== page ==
LANSING, Mich. (AP) — The state Senate on Thursday passed a new, tougher version of legislation that would make it illegal to send text messages from cell phones while driving in Michigan.
The main bill in the package passed the Republican-led chamber by a 28-10 vote, with only Republicans in opposition. It now advances to the Democrat-led House, which isn’t expected to take up the new measure until returning from a scheduled two-week break that ends in mid-April.
The new Senate version would make texting while driving a primary offense starting July 1, meaning police could pull over and cite motorists just for texting. Fines would be $100 for a first offense and $200 for each offense after that.
Previous versions of the bill had made texting a secondary offense. That meant police would need some other reason to stop a vehicle.
Police have told lawmakers that making the violation a secondary offense would hinder their ability to cite motorists in time to prevent accidents. But some lawmakers doubt a tougher policy making texting a primary offense will pass the Legislature.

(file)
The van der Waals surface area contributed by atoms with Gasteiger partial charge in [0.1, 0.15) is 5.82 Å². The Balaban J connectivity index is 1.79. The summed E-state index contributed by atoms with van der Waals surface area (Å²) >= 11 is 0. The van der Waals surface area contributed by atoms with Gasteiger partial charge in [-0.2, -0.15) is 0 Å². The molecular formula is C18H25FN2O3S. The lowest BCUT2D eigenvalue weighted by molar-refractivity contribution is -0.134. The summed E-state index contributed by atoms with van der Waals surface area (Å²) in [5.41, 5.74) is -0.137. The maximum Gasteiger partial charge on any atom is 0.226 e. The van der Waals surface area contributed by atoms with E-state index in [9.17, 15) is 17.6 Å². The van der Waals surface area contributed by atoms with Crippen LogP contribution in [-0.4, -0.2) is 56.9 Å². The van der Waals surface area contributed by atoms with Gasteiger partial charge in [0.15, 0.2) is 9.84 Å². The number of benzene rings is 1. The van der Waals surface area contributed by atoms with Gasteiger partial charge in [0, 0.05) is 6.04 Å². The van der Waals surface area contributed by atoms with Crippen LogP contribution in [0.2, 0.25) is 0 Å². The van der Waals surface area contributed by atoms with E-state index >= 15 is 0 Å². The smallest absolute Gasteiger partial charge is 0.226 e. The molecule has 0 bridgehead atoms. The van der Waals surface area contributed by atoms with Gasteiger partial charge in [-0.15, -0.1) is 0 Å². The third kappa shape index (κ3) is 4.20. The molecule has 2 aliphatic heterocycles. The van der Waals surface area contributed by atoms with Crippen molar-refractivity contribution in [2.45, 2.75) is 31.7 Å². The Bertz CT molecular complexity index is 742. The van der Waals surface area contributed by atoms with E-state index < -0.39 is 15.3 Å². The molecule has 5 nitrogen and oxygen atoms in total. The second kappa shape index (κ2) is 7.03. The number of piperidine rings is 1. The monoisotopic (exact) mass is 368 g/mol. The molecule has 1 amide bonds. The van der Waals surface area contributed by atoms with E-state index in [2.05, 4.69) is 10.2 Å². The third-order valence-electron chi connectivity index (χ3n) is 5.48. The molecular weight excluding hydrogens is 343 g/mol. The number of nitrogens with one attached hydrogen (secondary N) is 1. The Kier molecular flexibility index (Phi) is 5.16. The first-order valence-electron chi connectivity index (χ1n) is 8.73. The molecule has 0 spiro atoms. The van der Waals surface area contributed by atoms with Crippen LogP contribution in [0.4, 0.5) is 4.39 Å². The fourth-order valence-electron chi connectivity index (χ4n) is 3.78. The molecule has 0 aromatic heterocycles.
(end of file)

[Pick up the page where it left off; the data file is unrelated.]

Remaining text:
The texting ban has picked up momentum in Michigan recently because of publicity surrounding accidents caused by distracted driving. Police say a teenage driver killed in a January traffic accident in Ottawa County was exchanging text messages with his girlfriend, got distracted and crashed.
“People are becoming more aware about this issue,” said Rep. Lee Gonzales, a Democrat from Flint and a supporter of a texting ban. “There’s a lot of attention placed on it.”
The federal government has sought to crack down on distracted driving, urging states to adopt stringent laws against sending text messages from behind the wheel. More than half the states already have adopted measures that ban at least some drivers from texting.
Several more are in the process of passing new laws addressing it.
Texting while driving is classified as a primary offense in at least 15 states.
According to the U.S. Transportation Department’s distraction.gov Web site, using a cell phone has the same affect on a driver’s reaction time as a blood alcohol concentration of .08 percent.
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